However, as it stands, 22FK really made me ponder my general stance on female revenge films that deal with rape, and how my position has shifted over the years. Ek Hasina Thi definitely remains a favourite of mine, but in Sarika was not sexually abused, she was just taken advantage of in an extreme way. In EHT, the revenge is definitely cathartic and desired by the viewer. In Kill Bill  the crime is horrifying but not rape and the film's obvious inspiration, the Japanese film Lady Snowblood (Shurayukihime), has the heroine revenge the rape and murder of her mother, not herself. I guess the crux of the problem is that rape becomes a plot device that pushes the heroine to go to extreme lengths to get her revenge. This is why I Spit On Your Grave, the original of the genre of rape revenge films, has a very questionable position - there can be something cathartic about showing a rape survivor take revenge on her rapists, but it's also messed up that the female lead has to suffer through this horrible crime in order to get that agency in the film.

On the other hand, I feel that if you put your central female character through the amount of injustice that these films contain, it only makes sense to have them bring a world of pain onto those who have wronged her (while it's not the way I'd sort things out in real life, in the fictional world it makes thematic sense). This is why I wish Ishaqzaade had taken a drastically different turn on the second half. So I guess my position is that if you must portray these sorts of stories, then it's good that the female characters get to avenge whatever wrongs they've endured - much like many male characters get in other revenge tales. However, it would also be good if for once, the female character didn't personally have to suffer so much in order to play this part in a film - especially such a personal violation as rape.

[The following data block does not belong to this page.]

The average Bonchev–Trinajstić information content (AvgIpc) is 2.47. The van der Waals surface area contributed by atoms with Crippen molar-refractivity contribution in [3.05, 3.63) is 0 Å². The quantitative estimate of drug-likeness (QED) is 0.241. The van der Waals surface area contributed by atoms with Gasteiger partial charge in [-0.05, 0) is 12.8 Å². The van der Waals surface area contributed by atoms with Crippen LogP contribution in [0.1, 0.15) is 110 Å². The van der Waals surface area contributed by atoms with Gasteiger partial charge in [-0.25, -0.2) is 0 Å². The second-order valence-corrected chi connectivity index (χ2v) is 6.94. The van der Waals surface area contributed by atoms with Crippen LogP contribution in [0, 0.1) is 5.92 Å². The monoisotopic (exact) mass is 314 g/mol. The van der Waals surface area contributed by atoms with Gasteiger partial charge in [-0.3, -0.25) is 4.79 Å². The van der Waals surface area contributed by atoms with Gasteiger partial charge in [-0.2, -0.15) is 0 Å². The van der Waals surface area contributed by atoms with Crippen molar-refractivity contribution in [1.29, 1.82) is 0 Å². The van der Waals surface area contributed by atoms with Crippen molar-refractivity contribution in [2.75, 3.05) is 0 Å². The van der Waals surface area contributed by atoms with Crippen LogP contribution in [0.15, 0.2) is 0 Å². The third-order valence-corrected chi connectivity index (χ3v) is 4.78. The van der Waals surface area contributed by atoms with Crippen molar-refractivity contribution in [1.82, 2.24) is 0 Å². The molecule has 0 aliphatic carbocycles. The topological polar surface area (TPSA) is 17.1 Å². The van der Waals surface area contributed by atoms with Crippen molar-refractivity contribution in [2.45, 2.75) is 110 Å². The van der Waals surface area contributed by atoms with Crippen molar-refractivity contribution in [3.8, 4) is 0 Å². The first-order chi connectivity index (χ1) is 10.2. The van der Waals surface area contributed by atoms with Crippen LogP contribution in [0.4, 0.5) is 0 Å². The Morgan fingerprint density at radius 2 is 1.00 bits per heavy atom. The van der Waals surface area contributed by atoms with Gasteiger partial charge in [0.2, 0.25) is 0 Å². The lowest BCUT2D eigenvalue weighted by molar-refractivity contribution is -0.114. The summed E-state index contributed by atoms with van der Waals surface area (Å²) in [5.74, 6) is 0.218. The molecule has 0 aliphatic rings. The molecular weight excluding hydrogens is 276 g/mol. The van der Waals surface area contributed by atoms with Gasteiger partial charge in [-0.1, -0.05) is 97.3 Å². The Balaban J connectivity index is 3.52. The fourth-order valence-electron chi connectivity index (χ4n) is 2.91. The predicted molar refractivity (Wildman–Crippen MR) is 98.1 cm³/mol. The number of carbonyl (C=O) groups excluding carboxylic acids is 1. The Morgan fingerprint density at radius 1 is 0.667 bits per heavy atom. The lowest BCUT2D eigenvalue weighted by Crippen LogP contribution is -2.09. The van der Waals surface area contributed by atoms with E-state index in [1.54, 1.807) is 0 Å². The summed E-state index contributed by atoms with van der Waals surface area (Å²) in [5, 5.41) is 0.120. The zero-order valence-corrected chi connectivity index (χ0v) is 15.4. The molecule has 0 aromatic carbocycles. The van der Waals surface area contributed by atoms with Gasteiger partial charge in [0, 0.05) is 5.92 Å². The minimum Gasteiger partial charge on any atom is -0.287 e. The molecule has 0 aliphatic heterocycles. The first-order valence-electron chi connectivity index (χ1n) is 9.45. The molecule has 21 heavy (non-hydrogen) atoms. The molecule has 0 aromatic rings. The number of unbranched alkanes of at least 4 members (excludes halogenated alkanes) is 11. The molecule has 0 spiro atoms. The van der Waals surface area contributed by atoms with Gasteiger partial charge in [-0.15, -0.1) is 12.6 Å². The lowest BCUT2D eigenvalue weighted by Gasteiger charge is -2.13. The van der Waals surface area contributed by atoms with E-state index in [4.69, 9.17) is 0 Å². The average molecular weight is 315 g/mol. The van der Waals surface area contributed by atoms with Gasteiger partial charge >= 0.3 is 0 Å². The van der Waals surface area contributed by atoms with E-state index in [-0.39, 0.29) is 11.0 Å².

22 Female Kottayam is a good film, but it's not one I'd easily recommend, or rewatch myself. It contains some good performances, a realistic portrayal of a heavy subject matter, and a somewhat cathartic conclusion in terms of the revenge, but I'm not sure it offers anything so new or in such a novel way that it would be a must-see for everybody. It definitely fits a certain genre, and there are films that aren't quite as unsettling or as partly problematic as this one. Therefore I have pretty ambivalent feelings about it - I'm glad I saw it, but I'm not sure I'd have missed out on a lot, had I not seen it. 

1 comment:

Elizabeth said...

I think you understand and know more about India and Indians much more than we average Indians know.

22 Female Kottayam is a very disturbing movie indeed and it is much more unsettling for me because 6 years ago I was a 22 year old Female from Kottayam working in Bangalore. But then I am a software developer which provided me a lot of safety net in Bangalore.

What I like about the movie is the boldness shown by Tessa, her determination not to let anyone take her helplessness as their weapon against her etc. I experienced a sense of satisfaction on behalf of all the women who was sexually taken advantage of...atleast this was kind of a dream come true for many of us - to avenge for all the rape victims in our mind.